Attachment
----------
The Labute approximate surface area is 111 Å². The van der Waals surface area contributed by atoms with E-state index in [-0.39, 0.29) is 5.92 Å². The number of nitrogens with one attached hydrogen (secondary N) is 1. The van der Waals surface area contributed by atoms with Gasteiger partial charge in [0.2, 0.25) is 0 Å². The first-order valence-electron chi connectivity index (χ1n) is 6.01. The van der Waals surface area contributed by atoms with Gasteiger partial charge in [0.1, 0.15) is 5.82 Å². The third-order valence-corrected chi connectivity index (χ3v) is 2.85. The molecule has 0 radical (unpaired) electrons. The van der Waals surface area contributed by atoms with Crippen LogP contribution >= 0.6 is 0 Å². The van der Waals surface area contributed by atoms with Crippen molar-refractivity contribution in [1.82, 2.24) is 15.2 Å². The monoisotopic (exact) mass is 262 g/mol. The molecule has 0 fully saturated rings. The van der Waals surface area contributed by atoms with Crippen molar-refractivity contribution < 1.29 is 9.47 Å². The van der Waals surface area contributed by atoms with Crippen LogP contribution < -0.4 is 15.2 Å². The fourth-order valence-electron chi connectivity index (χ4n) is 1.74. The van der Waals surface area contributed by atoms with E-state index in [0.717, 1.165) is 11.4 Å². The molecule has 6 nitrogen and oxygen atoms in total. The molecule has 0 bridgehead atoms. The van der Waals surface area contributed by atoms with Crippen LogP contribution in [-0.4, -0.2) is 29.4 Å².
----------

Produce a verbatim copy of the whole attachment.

The Labute approximate surface area is 111 Å². The van der Waals surface area contributed by atoms with E-state index in [-0.39, 0.29) is 5.92 Å². The number of nitrogens with one attached hydrogen (secondary N) is 1. The van der Waals surface area contributed by atoms with Gasteiger partial charge in [0.2, 0.25) is 0 Å². The first-order valence-electron chi connectivity index (χ1n) is 6.01. The van der Waals surface area contributed by atoms with Gasteiger partial charge in [0.1, 0.15) is 5.82 Å². The third-order valence-corrected chi connectivity index (χ3v) is 2.85. The molecule has 0 radical (unpaired) electrons. The van der Waals surface area contributed by atoms with Crippen LogP contribution >= 0.6 is 0 Å². The van der Waals surface area contributed by atoms with Crippen molar-refractivity contribution in [1.82, 2.24) is 15.2 Å². The monoisotopic (exact) mass is 262 g/mol. The molecule has 0 fully saturated rings. The van der Waals surface area contributed by atoms with Crippen molar-refractivity contribution < 1.29 is 9.47 Å². The van der Waals surface area contributed by atoms with Crippen LogP contribution < -0.4 is 15.2 Å². The fourth-order valence-electron chi connectivity index (χ4n) is 1.74. The van der Waals surface area contributed by atoms with E-state index in [0.717, 1.165) is 11.4 Å². The molecule has 6 nitrogen and oxygen atoms in total. The molecule has 0 bridgehead atoms. The van der Waals surface area contributed by atoms with Crippen LogP contribution in [-0.4, -0.2) is 29.4 Å².